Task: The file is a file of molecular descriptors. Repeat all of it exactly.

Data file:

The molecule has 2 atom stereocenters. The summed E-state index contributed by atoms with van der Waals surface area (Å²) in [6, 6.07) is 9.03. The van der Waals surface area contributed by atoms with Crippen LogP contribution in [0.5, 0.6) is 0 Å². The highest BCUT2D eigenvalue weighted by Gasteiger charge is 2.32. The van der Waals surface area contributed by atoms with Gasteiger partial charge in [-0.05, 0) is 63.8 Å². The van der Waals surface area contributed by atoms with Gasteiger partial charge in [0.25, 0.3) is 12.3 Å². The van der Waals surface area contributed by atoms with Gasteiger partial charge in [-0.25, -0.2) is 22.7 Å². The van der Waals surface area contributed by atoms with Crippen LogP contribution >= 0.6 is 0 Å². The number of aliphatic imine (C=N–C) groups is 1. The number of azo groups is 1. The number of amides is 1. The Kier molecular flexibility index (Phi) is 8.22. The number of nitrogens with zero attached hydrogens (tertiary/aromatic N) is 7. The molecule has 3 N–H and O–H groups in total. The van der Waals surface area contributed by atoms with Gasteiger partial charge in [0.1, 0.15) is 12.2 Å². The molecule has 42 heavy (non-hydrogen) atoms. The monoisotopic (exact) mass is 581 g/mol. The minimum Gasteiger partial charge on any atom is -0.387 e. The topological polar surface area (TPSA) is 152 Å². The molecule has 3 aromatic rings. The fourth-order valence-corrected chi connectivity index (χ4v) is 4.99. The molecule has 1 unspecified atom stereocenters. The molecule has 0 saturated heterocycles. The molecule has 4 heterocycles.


The molecule has 2 atom stereocenters. The summed E-state index contributed by atoms with van der Waals surface area (Å²) in [6, 6.07) is 9.03. The van der Waals surface area contributed by atoms with Crippen LogP contribution in [0.5, 0.6) is 0 Å². The highest BCUT2D eigenvalue weighted by Gasteiger charge is 2.32. The van der Waals surface area contributed by atoms with Gasteiger partial charge in [-0.05, 0) is 63.8 Å². The van der Waals surface area contributed by atoms with Gasteiger partial charge in [0.25, 0.3) is 12.3 Å². The van der Waals surface area contributed by atoms with Gasteiger partial charge in [-0.25, -0.2) is 22.7 Å². The van der Waals surface area contributed by atoms with Crippen LogP contribution >= 0.6 is 0 Å². The number of aliphatic imine (C=N–C) groups is 1. The number of azo groups is 1. The number of amides is 1. The Kier molecular flexibility index (Phi) is 8.22. The number of nitrogens with zero attached hydrogens (tertiary/aromatic N) is 7. The molecule has 3 N–H and O–H groups in total. The van der Waals surface area contributed by atoms with Gasteiger partial charge in [0.1, 0.15) is 12.2 Å². The molecule has 42 heavy (non-hydrogen) atoms. The monoisotopic (exact) mass is 581 g/mol. The minimum Gasteiger partial charge on any atom is -0.387 e. The topological polar surface area (TPSA) is 152 Å². The molecule has 3 aromatic rings. The fourth-order valence-corrected chi connectivity index (χ4v) is 4.99. The molecule has 1 unspecified atom stereocenters. The molecule has 0 saturated heterocycles. The molecule has 4 heterocycles.